The 2005-6 season of the Chamber Arts Society of Durham came to a close on the evening of April 29 with the presentation of one of its most constant and well-known ensembles. Even with many personnel changes, the Tokyo String Quartet has remained a brand name for excellence and elegance. Violist Kazuhide Isomura is the sole remaining founding member; the newest, first violinist Martin Beaver, joined the quartet in 2002. Rounding out the current lineup is violinist Kikuei Ikeda, a member since 1974, and cellist Clive Greensmith, who became a Tokyo member in 1999. With the wealth of accomplished players in the world today and the probability that many of them would have jumped at the chance to audition for such an august quartet, it is interesting to speculate on the audition process for openings. It is not that prevalent today, but there was a time when orchestras, quartets, and other ensembles had a particular sound and identity that was as distinctive as many soloists. Comparing older recordings of the Tokyo String Quartet with their current incarnation, it is apparent that the selection of the new members was made with an ear to both past and future.

The program chosen was a very traditional one, although there are some who still insist that the Bartók quartets are “modern” music despite the composer being dead for 60 years. The question of works that remained unfinished – I recently wrote about Mozart’s Mass in c minor – despite the fact that they were written in the middle of the composers’ lives is a topic ripe for picking. Franz Schubert’s String Quartet in C minor is referred to as “Quartettsatz”; it is barely one and one-half movements. There is no precedent for such a truncated treatment of the string quartet genre. Perhaps it served as a transition to his mature and profound instrumental compositions and Schubert used it as a hinge to his musically enlightened but tragically brief future. It is remarkable how much you can tell from a musician in just a few measures, and this was the case in the opening of this brief quartet. The work starts with rapidly repeated notes gradually including all members. The pristine articulation, pinpoint intonation, and dynamic shading immediately projected a quartet of impeccable power and grace – as if there were any doubt!

Considering the technical complexities and musical innovations of Béla Bartók’s first quartet, it is remarkable that it was a great success at its premiere in 1910 in Hungary. Bartók had discarded two earlier quartets; this is one of the early works that bears Bartók’s stamp as simultaneously written in the seemingly disparate styles of Hungarian folk influences alongside revolutionary western compositional methods. Bartók was a master of contrapuntal styles, but the slow opening of the first movement as well as the insanely fast Allegro Vivace would never be mistaken for a Baroque trio sonata!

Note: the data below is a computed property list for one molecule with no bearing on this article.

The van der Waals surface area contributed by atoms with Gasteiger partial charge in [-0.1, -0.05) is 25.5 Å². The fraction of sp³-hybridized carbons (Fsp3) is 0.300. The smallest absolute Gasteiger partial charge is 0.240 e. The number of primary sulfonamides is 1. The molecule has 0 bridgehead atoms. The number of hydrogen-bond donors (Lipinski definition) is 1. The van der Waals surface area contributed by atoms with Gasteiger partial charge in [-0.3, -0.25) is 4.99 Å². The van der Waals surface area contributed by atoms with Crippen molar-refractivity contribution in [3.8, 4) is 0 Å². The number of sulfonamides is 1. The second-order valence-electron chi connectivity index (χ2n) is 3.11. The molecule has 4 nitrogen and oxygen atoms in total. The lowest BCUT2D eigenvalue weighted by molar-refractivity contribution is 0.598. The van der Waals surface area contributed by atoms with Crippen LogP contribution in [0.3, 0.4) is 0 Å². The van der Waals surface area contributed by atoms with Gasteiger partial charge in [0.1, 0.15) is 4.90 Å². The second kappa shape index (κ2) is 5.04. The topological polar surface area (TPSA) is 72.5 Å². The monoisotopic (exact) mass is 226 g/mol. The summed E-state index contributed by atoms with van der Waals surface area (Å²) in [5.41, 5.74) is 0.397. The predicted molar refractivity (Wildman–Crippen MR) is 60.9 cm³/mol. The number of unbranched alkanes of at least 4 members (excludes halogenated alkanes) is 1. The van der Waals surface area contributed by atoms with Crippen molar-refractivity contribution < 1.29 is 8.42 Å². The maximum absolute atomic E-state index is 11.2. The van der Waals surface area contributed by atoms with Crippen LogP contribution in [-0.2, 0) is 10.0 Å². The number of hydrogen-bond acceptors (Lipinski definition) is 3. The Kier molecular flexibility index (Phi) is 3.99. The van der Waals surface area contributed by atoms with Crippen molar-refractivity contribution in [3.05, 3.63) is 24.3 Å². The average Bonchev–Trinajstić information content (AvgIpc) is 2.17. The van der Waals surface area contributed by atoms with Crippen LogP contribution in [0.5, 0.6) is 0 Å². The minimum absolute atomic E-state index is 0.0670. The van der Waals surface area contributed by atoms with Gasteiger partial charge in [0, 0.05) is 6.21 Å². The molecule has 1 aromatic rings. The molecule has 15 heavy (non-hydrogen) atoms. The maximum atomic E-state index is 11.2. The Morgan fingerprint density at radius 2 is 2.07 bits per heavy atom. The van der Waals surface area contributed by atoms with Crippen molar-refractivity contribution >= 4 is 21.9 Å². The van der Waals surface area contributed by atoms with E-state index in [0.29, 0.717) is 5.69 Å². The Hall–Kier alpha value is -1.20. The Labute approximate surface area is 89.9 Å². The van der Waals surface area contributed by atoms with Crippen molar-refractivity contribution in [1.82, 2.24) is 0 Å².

Notwithstanding the two-movement Schubert quartet in the first half, the string quartet genre up to and including Beethoven’s generation was primarily a four-movement affair. Along with shattering many other musical conventions in his late string quartets, Beethoven felt no allegiance to the arbitrary four-movement restraint. His Op. 130 quartet had a history of financial and publishing battles, but when it finally emerged in its final form it became one of his most wide-ranging emotional creations. There remains to this day a myth of the “incomprehensible” nature of the late quartets and their difficulty. Although it is hard to place yourself in 1826 Vienna, this quartet is at once accessible, mystical, and a combination of what today we would call “blue collar,” as opposed to, shall we say, more artistically engaged. The Tokyo quartet was masterful in a sort of programmatic tone painting as they traveled through the many mood swings of this masterpiece. Beethoven composed a work that went from the achingly profound to the almost silly, from slow lush harmonies to a Presto that seems to tease you – it is over so quickly that you question whether it even happened. But the most memorable innovation is the unusual inclusion of a Cavatina as the penultimate movement. Combining unspeakable melodic and harmonic beauty with a spicy rhythmic asymmetry, it was rumored to bring even Beethoven himself to tears.

The Tokyo Quartet was playing a set of Stradivarius instruments known as “The Paganini Quartet,” on loan to them since 1995 by the Nippon Music Foundation. But even a set of $10 million instruments is just pieces of wood unless consummate artists are playing and blending them. Every member of the Tokyo Quartet displays one of the traits that separate great artists from run-of-the-mill good ones, including effortless virtuosity where technique serves the music but is not on display for its own sake.